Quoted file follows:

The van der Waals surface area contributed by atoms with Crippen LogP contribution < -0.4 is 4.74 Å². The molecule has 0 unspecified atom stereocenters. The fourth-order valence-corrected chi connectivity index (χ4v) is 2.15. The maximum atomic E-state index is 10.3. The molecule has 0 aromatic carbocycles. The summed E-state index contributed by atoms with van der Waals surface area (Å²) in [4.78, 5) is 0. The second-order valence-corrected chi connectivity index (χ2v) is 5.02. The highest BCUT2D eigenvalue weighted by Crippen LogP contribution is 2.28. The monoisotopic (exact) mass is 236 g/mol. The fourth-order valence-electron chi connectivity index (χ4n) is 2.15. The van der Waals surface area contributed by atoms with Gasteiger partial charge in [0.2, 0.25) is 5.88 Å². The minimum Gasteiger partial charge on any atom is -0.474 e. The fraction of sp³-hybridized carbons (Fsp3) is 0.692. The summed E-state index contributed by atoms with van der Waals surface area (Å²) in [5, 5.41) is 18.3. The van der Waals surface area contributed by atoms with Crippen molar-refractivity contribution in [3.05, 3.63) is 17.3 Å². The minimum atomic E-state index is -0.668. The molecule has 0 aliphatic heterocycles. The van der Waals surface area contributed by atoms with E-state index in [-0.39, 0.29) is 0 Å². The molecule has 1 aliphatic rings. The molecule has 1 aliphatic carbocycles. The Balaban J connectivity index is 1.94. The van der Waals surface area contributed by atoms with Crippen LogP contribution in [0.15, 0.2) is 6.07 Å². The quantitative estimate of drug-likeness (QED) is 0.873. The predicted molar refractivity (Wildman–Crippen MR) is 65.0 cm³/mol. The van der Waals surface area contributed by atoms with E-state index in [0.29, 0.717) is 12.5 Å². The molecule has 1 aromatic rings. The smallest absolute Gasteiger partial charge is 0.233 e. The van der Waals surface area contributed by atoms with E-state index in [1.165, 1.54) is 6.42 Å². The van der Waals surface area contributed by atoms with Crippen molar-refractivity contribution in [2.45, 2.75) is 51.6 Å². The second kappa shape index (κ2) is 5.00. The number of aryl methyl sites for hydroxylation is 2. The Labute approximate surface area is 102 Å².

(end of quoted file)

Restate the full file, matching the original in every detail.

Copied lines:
The van der Waals surface area contributed by atoms with Crippen LogP contribution < -0.4 is 4.74 Å². The molecule has 0 unspecified atom stereocenters. The fourth-order valence-corrected chi connectivity index (χ4v) is 2.15. The maximum atomic E-state index is 10.3. The molecule has 0 aromatic carbocycles. The summed E-state index contributed by atoms with van der Waals surface area (Å²) in [4.78, 5) is 0. The second-order valence-corrected chi connectivity index (χ2v) is 5.02. The highest BCUT2D eigenvalue weighted by Crippen LogP contribution is 2.28. The monoisotopic (exact) mass is 236 g/mol. The fourth-order valence-electron chi connectivity index (χ4n) is 2.15. The van der Waals surface area contributed by atoms with Gasteiger partial charge in [0.2, 0.25) is 5.88 Å². The minimum Gasteiger partial charge on any atom is -0.474 e. The fraction of sp³-hybridized carbons (Fsp3) is 0.692. The summed E-state index contributed by atoms with van der Waals surface area (Å²) in [5, 5.41) is 18.3. The van der Waals surface area contributed by atoms with Crippen molar-refractivity contribution in [3.05, 3.63) is 17.3 Å². The minimum atomic E-state index is -0.668. The molecule has 0 aliphatic heterocycles. The van der Waals surface area contributed by atoms with E-state index in [-0.39, 0.29) is 0 Å². The molecule has 1 aliphatic rings. The molecule has 1 aliphatic carbocycles. The Balaban J connectivity index is 1.94. The van der Waals surface area contributed by atoms with Crippen LogP contribution in [0.15, 0.2) is 6.07 Å². The quantitative estimate of drug-likeness (QED) is 0.873. The predicted molar refractivity (Wildman–Crippen MR) is 65.0 cm³/mol. The van der Waals surface area contributed by atoms with E-state index in [0.29, 0.717) is 12.5 Å². The molecule has 1 aromatic rings. The smallest absolute Gasteiger partial charge is 0.233 e. The van der Waals surface area contributed by atoms with E-state index in [1.165, 1.54) is 6.42 Å². The van der Waals surface area contributed by atoms with Crippen molar-refractivity contribution in [2.45, 2.75) is 51.6 Å². The second kappa shape index (κ2) is 5.00. The number of aryl methyl sites for hydroxylation is 2. The Labute approximate surface area is 102 Å².